North Dakota’s behavioral health care has a long way to go

In contrast to the successful outreach of the community health program, states are struggling to properly meet their residents’ mental health needs. North Dakota is no exception. Although lawmakers have turned their focus to the matter and have been making strides to improve behavioral health services, the interim Human Services Committee said that the state still faces numerous hurdles. A final report from a consulting firm hired after the 2013 legislative session recommended changes in six areas: service shortages, workforce expansion, insurance coverage, communication, data collection, and the structure of the state agency.

Representative Kathy Hogan (D-Fargo) has been tasked with leading the interim committee. She feels that legislators are taking the problem more seriously, as 20 have asked for updates from the committee. The committee will study behavioral health needs and the best way to meet them. The members will develop recommendations and bill drafts for implementing the solutions, which Hogan admits is going to be a difficult process.

Last year, the legislature passed several behavioral health-related bills. One gave the Department of Human Services (DHS) $750,000 to address underserved areas as well as offer more addiction treatment services. Elizabeth Faust, Blue Cross Blue Shield of North Dakota’s senior medical director for behavioral health, said that throwing more money at the problem is not the answer. In her mind, the resources need to be spent more wisely. She told the committee that evidence-based, high-quality care must be consistently provided. Nancy Vogeltanz-Holm, director of the University of North Dakota School of Medicine’s Center for Health Promotion and Prevention Research, was encouraged to hear about the legislature’s awareness of  the workforce shortage. In 2013, North Dakota was ranked 43rd in mental health workforce availability.

North Carolina Medicaid reform forecast is stormy

The North Carolina House unanimously rejected the Senate’s Medicaid plan. The Senate bill would have changed the fee-for-service system and instead offered a per-member monthly allotment for in-state providers and commercial insurance. It also would have created a cabinet-level department of Medicaid. Following the rejection, the matter moved on to a committee of negotiators who already believe that a deal is in sight. House Republicans have tentatively agreed to a hybrid model that would involve both managed care companies and provider-led organizations. Patients would have the freedom to choose if their care will go through a large insurer or handled by a local provider-insurer combination.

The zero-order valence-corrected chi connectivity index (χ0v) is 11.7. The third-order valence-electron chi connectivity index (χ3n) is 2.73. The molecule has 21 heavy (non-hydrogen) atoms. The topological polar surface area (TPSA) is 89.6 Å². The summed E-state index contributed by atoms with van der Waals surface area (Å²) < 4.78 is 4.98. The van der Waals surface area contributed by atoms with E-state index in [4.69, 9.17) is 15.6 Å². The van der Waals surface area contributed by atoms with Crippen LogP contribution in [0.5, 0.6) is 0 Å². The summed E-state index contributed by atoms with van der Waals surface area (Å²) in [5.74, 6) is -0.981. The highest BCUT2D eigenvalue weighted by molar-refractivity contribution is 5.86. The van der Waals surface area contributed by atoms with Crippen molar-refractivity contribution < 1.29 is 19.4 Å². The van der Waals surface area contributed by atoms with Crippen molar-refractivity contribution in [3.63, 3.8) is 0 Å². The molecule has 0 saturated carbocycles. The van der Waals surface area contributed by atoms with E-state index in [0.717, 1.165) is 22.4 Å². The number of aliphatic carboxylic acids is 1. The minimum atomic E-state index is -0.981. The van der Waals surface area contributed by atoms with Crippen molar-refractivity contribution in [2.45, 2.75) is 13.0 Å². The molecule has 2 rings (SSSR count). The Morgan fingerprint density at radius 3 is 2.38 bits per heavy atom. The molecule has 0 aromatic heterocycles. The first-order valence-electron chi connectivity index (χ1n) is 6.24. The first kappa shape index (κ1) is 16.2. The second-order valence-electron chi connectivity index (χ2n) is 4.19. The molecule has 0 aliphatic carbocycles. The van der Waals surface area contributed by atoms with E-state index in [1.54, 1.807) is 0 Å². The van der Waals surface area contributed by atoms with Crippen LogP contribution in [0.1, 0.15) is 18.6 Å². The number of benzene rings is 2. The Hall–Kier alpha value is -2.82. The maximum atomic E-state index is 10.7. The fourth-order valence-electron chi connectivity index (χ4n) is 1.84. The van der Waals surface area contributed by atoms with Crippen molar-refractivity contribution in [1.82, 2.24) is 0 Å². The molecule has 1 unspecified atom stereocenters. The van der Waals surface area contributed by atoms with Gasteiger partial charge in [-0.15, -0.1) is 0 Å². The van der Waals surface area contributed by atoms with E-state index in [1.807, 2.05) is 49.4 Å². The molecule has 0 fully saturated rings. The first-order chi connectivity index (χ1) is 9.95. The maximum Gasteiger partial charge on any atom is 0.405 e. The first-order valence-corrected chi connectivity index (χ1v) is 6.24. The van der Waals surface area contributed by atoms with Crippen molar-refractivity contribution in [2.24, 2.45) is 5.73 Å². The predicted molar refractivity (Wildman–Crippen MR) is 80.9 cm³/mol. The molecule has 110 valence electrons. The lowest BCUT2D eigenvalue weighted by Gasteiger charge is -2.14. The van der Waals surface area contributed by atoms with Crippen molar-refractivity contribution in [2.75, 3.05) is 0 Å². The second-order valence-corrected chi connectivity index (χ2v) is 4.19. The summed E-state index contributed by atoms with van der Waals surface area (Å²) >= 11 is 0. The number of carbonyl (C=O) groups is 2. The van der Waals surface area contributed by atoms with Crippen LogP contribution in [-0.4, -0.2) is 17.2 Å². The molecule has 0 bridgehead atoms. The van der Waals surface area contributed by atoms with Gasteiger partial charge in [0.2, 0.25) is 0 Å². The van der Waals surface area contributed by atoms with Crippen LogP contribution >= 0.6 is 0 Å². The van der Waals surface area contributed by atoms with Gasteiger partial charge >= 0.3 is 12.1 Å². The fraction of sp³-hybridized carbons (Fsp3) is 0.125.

Ryan White CARE Act celebrates 25 years

Many people who witnessed the early days of HIV/AIDS will never forget Ryan White, a young boy from Indiana who was diagnosed with AIDS and who brought much-needed attention to AIDS-related discrimination when he fought for the right to attend school. Twenty-five years after his death, Ryan White’s legacy lives on in the form of a comprehensive federal health program that bears his name.

Twenty-five years ago, the Ryan White Comprehensive AIDS Resources Emergency (CARE) Act (P.L. 101–381) funded the Ryan White HIV/AIDS Program, which is a federal program that provides services to low-income individuals living with HIV. In recognition of the 25th anniversary of the landmark law, the Health Resources and Services Administration’s (HRSA) HIV/AIDS Bureau (HAB) is celebrating with the anniversary theme of “Moving Forward with CARE: Building on 25 Years of Passion, Purpose, and Excellence.”

Ryan White

Ryan White was a young man from Indiana who was diagnosed with AIDS at age 13 following a blood transfusion. Ryan and his mother, Jeanne White Ginder, fought to allow him to attend school and became international figures in the fight against AIDS-related discrimination. Ryan died at age 18 on April 8, 1990.

Ryan White HIV/AIDS Program

Just months after Ryan died, Congress, with bipartisan support, passed the Ryan White CARE Act, which was signed into law by President Bush on August 18, 1990. The Act provided for the creation of the Ryan White HIV/AIDS Program, which continues working to this day with various city and state governments and local, community-based organizations to provide a treatment system that is coordinated and comprehensive. The Act, which is now known as the Ryan White HIV/AIDS Treatment Extension Act of 2009 (P.L. 111-87),  has been amended and reauthorized four times, the last time in 2009.